What is Agroecology?

hands holding soil

Agroecology uses biological principles to increase the productivity of the farm whilst also conserving natural resources (as in organic farming), as well as taking into account the wider social and economic context as it affects farmers and rural communities.


Enhancing biodiversity is crucial at all levels – including through crop diversity and rotation. This improves productivity and resilience, while at the same time encouraging high levels of wildlife.

Animal Welfare

Farm animals are always kept in ways that allows them to lead a good life, with breeds, diets and living conditions that encourage both healthy livestock and healthy food.

Low Input

Instead of relying on external inputs (such as fertilisers, pesticides, antibiotics, feed) which are expensive, fossil fuel intensive and damaging to the environment and human health, agroecology emphasises biological farming and no waste.

Soil Fertility

Soil Fertility is vital to agroecology, which uses and conserves the huge productive power that lies in well-managed soils. Rotations (longer rather than shorter) help build fertility, as well as helping to control pests, weeds and disease.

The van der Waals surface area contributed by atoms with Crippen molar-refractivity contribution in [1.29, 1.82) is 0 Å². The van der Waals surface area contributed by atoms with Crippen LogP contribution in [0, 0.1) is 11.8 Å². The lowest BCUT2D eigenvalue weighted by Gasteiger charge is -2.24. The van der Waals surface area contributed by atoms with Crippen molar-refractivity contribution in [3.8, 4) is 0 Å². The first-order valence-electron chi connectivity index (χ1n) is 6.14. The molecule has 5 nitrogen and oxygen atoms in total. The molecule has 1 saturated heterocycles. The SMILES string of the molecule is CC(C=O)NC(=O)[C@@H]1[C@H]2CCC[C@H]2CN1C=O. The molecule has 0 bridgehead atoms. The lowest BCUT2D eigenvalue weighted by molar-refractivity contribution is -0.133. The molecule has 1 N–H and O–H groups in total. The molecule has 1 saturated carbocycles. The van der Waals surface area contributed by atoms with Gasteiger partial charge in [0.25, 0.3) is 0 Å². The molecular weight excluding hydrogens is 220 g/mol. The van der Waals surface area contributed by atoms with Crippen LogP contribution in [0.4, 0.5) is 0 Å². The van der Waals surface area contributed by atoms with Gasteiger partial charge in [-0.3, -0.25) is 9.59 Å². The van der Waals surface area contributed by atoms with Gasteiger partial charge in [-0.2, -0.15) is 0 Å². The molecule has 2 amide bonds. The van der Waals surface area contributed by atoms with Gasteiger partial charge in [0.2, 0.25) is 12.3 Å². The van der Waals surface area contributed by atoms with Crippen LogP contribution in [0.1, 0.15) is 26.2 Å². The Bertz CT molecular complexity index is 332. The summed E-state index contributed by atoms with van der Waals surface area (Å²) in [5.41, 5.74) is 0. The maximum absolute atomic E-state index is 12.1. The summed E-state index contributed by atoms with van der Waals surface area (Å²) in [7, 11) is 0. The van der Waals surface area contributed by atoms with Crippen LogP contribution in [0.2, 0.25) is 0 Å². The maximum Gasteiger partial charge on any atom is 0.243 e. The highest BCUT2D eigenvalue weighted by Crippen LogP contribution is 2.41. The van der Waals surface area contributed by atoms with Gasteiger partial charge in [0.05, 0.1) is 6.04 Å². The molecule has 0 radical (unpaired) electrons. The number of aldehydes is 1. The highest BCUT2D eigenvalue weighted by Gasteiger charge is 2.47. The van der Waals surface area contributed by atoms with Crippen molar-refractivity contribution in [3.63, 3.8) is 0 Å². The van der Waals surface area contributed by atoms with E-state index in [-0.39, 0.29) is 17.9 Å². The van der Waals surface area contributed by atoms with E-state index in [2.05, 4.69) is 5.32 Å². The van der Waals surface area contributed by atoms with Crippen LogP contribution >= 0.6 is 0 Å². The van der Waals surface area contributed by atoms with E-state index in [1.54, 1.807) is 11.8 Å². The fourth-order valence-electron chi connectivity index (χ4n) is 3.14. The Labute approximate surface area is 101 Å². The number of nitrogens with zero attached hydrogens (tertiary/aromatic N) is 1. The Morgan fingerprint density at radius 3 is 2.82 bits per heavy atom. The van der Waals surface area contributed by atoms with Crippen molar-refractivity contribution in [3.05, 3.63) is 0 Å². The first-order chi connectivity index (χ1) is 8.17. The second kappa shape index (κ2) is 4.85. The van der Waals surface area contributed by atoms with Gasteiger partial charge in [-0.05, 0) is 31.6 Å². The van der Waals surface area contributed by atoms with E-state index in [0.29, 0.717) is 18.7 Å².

Create Skilled Jobs

Managing a farm based on these principles requires an intimate knowledge of the land and climate – and how these affect the farm. Agroecology encourages a new generation to enter farming and to acquire these skills. This in turn restores and rebalances the agrarian economy.

Food Sovereignty

Food sovereignty requires people to have control over the way their food is produced. This means putting the people who produce, distribute and consume food at the centre of decisions about food systems and policies.

Economic viability

The socio-economic side of agriculture is key to agroecology, both because a farm must be economically viable, and because food and farming need to be embedded in the rural economy.

Healthy diets

Industrial farming has produced increasingly unhealthy diets in many countries – causing huge rises in diet-related ill-health. Agroecology aims to provide adequate food for all, rather than too much unhealthy food for some.

For more information see the leaflet below.